Shareholder meeting far away? Bad news could be brewing

Investors may want to do more than just listen to what CEOs say at companies' annual shareholder meetings —they should pay attention to where they're being held.

Before Corporate America's annual meeting season gets underway, a new study by professors at Temple University and New York University called "Evasive Shareholder Meetings" finds that when companies move their annual meetings to remote locations, there's frequently bad news on the way. In the National Bureau of Economics Research working paper, the researchers found that companies with meeting locations far from their corporate headquarters tend to announce disappointing earnings results within the next 90 days. Their stocks also underperform the market, on average, in the six months that follow.

NYU professor David Yermack says the evidence suggests that companies may move their meetings to limit attendance by investors, analysts, the media and others who might ask probing questions. "Companies are fairly intentional about meeting far away from home when they have bad news."

The researchers looked at the locations of 9,616 annual meetings at 2,342 public companies between the years 2006 and 2010. Seventy-one percent of the time, companies hold their meetings within five miles of their headquarters; another 16 percent of meetings were held between five and 50 miles of where the company calls home. Not only do senior managers and often board members live nearby, after all, but so too do many investors.

Yet some companies selected locations that were either particularly remote (TRW Automotive Holdings, which is based outside of Detroit, held its 2007 meeting in McAllen, TX, the southern-most tip of the United States) or unusually timed (a Milwaukee-based machinery company held its 2007 meeting at 8 a.m. on the day after the Martin Luther King, Jr. holiday in Napa, Calif.). "We even found one meeting that was held in Siberia," Yermack says, though it was not included in his sample due to the company's size.

Yermack and his collaborator, Yuanzhi Li of Temple University, started with the hypothesis that companies might move their meetings to a far-off locale when they were expecting disruptions by protestors or embarrassing heckling by activist investors, in order to make it more difficult for the news media or other investors to attend. In reality, their analysis found the opposite: Companies were more likely to meet near headquarters when expecting hostile investor proposals or director elections that might invite protests.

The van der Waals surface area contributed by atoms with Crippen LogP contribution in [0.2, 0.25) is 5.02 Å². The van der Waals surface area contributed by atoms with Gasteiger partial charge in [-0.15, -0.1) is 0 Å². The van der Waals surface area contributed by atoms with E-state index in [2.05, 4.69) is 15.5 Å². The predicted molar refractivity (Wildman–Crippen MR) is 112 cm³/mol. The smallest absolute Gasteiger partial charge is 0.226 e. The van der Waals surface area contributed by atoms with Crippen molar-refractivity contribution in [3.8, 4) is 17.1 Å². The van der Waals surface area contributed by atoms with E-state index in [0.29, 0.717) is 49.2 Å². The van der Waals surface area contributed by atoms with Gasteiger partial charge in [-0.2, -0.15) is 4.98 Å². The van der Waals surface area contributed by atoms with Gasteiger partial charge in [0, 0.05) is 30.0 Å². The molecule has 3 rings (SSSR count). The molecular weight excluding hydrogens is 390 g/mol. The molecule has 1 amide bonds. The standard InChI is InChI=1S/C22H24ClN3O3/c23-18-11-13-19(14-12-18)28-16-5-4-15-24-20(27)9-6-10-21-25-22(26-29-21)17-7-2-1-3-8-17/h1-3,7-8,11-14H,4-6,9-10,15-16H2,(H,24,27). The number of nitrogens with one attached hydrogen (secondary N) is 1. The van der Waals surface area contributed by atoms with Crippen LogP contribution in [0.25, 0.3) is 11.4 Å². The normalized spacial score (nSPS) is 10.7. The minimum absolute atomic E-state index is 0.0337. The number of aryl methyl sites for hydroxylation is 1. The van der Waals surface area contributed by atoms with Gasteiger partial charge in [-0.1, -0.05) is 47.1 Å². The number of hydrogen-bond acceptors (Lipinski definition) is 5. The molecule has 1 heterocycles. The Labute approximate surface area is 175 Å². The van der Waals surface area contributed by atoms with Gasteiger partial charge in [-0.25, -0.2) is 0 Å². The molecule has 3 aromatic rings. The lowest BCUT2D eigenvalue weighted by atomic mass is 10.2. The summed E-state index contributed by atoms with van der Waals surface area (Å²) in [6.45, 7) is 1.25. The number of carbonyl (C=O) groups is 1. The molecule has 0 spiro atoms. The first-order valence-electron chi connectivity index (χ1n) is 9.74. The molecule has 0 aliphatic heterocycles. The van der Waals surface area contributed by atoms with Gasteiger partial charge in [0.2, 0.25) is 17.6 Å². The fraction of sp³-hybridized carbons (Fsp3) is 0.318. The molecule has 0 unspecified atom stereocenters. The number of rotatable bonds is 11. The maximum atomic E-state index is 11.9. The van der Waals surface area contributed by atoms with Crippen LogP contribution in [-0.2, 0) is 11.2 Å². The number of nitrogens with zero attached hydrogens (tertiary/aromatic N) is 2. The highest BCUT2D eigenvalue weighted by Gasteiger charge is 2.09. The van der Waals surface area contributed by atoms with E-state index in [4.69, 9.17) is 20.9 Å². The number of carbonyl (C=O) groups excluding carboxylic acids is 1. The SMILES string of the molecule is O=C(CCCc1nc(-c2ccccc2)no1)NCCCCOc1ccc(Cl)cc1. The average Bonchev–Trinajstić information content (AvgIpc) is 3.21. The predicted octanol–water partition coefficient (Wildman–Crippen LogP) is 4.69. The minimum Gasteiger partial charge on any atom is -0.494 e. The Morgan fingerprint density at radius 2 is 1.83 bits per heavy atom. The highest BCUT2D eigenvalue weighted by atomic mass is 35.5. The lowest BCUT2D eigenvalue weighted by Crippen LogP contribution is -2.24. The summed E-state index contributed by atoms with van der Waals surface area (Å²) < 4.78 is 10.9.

The researchers surmise this happens both because controversial agenda items or activist opposition are already publicly known — meaning companies fear the bad publicity less — and because being close to home gives them more access to familiar resources. "It's a lot harder to get police to cooperate with you if you’re a stranger from out of town than if you're a big local employer," he says, noting the increased security many companies now have at annual meetings. "When they’re trying to hide information, that’s when they go far afield."

When Yermack and Li looked at meetings they called "remote" (those that took place both more than an hour away from headquarters and more than an hour from the nearest airport) and "exceptional" (a far-away meeting for companies that typically hold them close to home), they saw a pronounced pattern. In the six months that followed the 340 "remote" meetings in the sample, the group of companies' stock prices under-performed their market benchmarks by 6.8 percent on average. And after the 46 "exceptional" meetings, the average market under-performance was 11.6 percent, the study found. "That’s an extremely negative result to be generated as an average," Yermack says.

Perhaps directors are looking for an excuse to get away to a sunny resort in April, when it's still cold and gray in some places? That "leisure hypothesis" doesn't really hold up, according to the paper. The data "includes only a smattering of meetings in cities such as Las Vegas, New Orleans, and Honolulu, and the large majority of these are convened by companies with local headquarters," the authors write. Nevada, Yermack says, "is actually a net loser of shareholder meetings compared to the number of companies based there."

Of course, every shareholder meeting that takes place in a remote locale doesn't precede bad news. Some companies pick new locations for their annual meetings each year, or say they coordinate them near regional offices to make it easier for board members to visit those operations. But Yermack says it happens enough that he's surprised investors don't act on it more often.

"The thing that really strikes me after doing this study is how obvious this is, yet the market doesn’t internalize it," he says. "If the company announces its meeting is in Paducah, Kentucky, people should immediately be suspicious."

Read also:

Dismantling CEOs' golden parachutes

Boards don't know their next CEOs

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Jena McGregor writes a daily column analyzing leadership in the news for the Washington Post’s On Leadership section.
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